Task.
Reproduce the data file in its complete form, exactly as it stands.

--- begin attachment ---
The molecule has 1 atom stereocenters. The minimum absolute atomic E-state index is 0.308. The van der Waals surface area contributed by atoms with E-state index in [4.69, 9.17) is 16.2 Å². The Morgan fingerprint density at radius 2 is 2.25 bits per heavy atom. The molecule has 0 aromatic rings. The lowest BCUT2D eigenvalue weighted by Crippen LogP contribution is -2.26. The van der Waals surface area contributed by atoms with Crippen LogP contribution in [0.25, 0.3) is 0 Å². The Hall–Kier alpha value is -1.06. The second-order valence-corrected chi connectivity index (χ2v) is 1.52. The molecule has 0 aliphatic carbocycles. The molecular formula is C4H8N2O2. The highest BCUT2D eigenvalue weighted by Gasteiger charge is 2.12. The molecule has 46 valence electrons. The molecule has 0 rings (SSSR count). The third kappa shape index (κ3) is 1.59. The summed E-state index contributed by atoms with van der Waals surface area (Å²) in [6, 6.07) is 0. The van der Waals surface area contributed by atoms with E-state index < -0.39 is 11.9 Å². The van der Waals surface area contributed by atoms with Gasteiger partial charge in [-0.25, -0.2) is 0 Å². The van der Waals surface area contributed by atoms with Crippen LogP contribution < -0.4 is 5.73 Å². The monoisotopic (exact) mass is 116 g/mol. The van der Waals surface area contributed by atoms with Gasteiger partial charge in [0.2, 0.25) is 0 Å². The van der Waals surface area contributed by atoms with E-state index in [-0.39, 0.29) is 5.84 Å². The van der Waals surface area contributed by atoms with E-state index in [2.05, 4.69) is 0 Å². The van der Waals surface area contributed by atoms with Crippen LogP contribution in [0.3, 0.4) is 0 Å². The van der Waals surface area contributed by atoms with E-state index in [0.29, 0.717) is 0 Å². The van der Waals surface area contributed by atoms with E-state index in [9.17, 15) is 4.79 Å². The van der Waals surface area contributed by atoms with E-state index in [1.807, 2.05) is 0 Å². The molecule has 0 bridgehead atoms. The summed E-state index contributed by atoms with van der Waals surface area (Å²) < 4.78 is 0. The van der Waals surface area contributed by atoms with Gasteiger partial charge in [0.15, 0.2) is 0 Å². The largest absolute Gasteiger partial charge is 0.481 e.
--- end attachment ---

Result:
The molecule has 1 atom stereocenters. The minimum absolute atomic E-state index is 0.308. The van der Waals surface area contributed by atoms with E-state index in [4.69, 9.17) is 16.2 Å². The Morgan fingerprint density at radius 2 is 2.25 bits per heavy atom. The molecule has 0 aromatic rings. The lowest BCUT2D eigenvalue weighted by Crippen LogP contribution is -2.26. The van der Waals surface area contributed by atoms with Crippen LogP contribution in [0.25, 0.3) is 0 Å². The Hall–Kier alpha value is -1.06. The second-order valence-corrected chi connectivity index (χ2v) is 1.52. The molecule has 0 aliphatic carbocycles. The molecular formula is C4H8N2O2. The highest BCUT2D eigenvalue weighted by Gasteiger charge is 2.12. The molecule has 46 valence electrons. The molecule has 0 rings (SSSR count). The third kappa shape index (κ3) is 1.59. The summed E-state index contributed by atoms with van der Waals surface area (Å²) in [6, 6.07) is 0. The van der Waals surface area contributed by atoms with E-state index < -0.39 is 11.9 Å². The van der Waals surface area contributed by atoms with Gasteiger partial charge in [-0.25, -0.2) is 0 Å². The van der Waals surface area contributed by atoms with Crippen LogP contribution < -0.4 is 5.73 Å². The monoisotopic (exact) mass is 116 g/mol. The van der Waals surface area contributed by atoms with Gasteiger partial charge in [0.2, 0.25) is 0 Å². The van der Waals surface area contributed by atoms with E-state index in [-0.39, 0.29) is 5.84 Å². The van der Waals surface area contributed by atoms with E-state index in [2.05, 4.69) is 0 Å². The van der Waals surface area contributed by atoms with Crippen LogP contribution in [0.3, 0.4) is 0 Å². The van der Waals surface area contributed by atoms with E-state index in [0.29, 0.717) is 0 Å². The van der Waals surface area contributed by atoms with E-state index in [9.17, 15) is 4.79 Å². The van der Waals surface area contributed by atoms with E-state index in [1.807, 2.05) is 0 Å². The molecule has 0 bridgehead atoms. The summed E-state index contributed by atoms with van der Waals surface area (Å²) < 4.78 is 0. The van der Waals surface area contributed by atoms with Gasteiger partial charge in [0.15, 0.2) is 0 Å². The largest absolute Gasteiger partial charge is 0.481 e.